Roger Federer said on Monday he had no hard feelings towards long-time rival Rafael Nadal after the Spaniard accused the 16-time grand slam winner of not doing enough to back fellow professionals.
Federer said there was no rift with the world number two, with whom he has enjoyed a close relationship over the years despite their fierce rivalry, and he respected his right to voice his own opinions.
"Things are fine between us, you know. I have no hard feelings towards him," said the Swiss superstar, bidding for a fifth Australian Open title.
"It's been a difficult last few months in terms of politics within the ATP, I guess, trying to find a new CEO and chairman. That can get frustrating sometimes.
"But for me, obviously nothing changes in terms of our relationship," Federer added. "I'm completely cool and relaxed about it. He seemed the same way -- or at least I hope so."
Nadal believes Federer, who is president of the ATP Player Council, needs to do more to support players over issues that concern them and made a surprising attack on the Swiss on Sunday.
But on Monday Nadal said he regretted making his comments to the media, insisting he still enjoyed a close relationship with Federer.
"Probably I am wrong telling that to you, especially because these things can stay, must stay in the locker room," Nadal said.
"I always had a fantastic relationship with Roger. I still have a fantastic relationship with Roger."
Players met new men's tour chief Brad Drewett in Melbourne on Saturday and are reportedly unhappy over Davis Cup scheduling and their share of prize money at the grand slam tournaments, among other issues.
Andy Murray last year spoke of the possibility of a strike with Nadal refusing to rule out the move, and talk of downing tools has again swirled at the season-opening grand slam in Melbourne.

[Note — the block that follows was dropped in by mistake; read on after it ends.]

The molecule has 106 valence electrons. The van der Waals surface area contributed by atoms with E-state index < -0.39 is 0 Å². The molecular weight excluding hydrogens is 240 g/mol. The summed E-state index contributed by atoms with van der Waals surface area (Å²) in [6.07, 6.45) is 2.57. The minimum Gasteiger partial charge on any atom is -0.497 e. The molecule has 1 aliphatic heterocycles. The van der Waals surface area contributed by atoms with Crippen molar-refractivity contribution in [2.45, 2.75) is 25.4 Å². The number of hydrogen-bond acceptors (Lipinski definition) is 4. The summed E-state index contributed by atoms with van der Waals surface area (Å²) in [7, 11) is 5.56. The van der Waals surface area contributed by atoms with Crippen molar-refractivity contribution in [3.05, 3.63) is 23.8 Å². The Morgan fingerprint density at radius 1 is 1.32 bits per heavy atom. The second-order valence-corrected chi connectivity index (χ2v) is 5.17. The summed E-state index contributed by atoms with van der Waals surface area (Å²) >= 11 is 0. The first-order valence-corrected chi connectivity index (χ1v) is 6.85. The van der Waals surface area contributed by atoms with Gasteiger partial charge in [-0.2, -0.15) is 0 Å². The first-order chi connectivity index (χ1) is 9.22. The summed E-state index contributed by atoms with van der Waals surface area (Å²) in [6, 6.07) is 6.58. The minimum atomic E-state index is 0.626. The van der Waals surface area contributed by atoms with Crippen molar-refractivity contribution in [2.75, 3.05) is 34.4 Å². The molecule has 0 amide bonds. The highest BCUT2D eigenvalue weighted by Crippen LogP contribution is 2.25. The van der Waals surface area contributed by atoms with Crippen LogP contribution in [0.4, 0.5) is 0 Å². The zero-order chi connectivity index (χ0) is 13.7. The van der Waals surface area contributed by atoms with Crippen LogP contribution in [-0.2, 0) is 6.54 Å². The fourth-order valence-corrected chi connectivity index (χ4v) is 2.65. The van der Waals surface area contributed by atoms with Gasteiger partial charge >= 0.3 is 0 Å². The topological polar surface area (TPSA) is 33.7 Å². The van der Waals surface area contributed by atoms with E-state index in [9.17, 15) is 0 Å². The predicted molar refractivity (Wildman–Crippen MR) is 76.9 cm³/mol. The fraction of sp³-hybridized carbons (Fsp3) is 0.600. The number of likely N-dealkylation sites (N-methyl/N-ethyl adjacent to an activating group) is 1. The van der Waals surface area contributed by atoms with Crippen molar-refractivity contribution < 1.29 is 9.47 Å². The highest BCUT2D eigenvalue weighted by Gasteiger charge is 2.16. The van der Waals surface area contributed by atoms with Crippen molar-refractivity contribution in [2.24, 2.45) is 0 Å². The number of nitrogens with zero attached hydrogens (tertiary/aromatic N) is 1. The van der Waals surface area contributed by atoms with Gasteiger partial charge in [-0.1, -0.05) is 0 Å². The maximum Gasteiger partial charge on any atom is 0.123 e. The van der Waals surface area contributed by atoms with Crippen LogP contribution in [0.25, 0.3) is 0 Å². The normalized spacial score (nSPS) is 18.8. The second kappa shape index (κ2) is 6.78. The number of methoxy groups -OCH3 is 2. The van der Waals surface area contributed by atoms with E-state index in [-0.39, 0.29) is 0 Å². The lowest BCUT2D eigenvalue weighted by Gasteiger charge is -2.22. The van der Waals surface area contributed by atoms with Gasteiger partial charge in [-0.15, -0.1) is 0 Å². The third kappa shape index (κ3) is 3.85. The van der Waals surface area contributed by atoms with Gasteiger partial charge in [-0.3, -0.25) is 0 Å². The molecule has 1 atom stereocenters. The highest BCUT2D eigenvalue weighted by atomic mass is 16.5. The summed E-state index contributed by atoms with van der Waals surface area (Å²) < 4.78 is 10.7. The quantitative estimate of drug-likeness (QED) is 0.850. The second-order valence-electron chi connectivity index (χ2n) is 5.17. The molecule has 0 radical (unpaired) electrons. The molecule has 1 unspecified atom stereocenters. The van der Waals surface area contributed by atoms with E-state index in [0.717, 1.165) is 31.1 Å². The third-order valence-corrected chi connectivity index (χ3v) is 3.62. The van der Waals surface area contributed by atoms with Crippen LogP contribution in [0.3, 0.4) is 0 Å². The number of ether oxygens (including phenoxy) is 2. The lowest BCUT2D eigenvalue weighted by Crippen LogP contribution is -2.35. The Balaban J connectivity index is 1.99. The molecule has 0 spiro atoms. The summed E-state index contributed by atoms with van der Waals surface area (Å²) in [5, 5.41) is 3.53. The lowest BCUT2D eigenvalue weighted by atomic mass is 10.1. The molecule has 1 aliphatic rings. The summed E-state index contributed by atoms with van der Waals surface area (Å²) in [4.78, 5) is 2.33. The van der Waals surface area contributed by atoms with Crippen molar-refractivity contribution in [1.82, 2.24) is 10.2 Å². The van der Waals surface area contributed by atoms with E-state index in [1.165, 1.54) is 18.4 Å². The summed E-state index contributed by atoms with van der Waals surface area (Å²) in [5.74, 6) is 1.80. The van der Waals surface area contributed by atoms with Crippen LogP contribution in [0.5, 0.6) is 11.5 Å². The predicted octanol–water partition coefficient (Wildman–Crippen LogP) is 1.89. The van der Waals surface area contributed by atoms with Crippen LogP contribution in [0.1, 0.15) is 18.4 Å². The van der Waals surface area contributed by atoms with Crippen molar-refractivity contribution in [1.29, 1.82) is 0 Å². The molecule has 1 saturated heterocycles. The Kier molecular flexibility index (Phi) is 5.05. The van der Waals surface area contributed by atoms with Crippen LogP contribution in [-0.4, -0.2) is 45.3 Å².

In his hard-hitting remarks to Spanish media, Nadal, a vice-president of the player council, said: "It's easy to say I do not say anything, everything is positive and I stay 'a gentleman' while others burn."
"We each have our opinion and perhaps he likes the circuit. I like it too and it is better than the majority of sports. But that does not mean it can't be better and that things which are bad cannot be changed."
Russia's former world number three Nikolay Davydenko weighed in Monday following Nadal's surprising broadside, saying that "perfect" Federer was distancing himself from problems in the men's game.
But a calm Federer said on Monday said it was impossible to agree on everything and he welcomed Nadal's strong opinions on the issues affecting the game, insisting he was fully behind his fellow players.
"I completely understand and support the players' opinions. I just have a different way of going at it. I'm not discussing it with you guys in the press room. It creates unfortunately sometimes negative stories," he said.
"I think of the players first," he added. "Usually when I take decisions, I think of the lower-ranked players first. I hope they know that."
And Federer, who eased into the second round along with Nadal on Monday, said that while strike talk was dangerous, if it came to the crunch he would support his fellow professionals.
"If there's no avoiding it, I'll support the rest of the players. But I just think we have to think it through how we do it, if we do it, can we do it, whatever it is, instead of just going out and screaming about it. That's not how I think you're going to get results."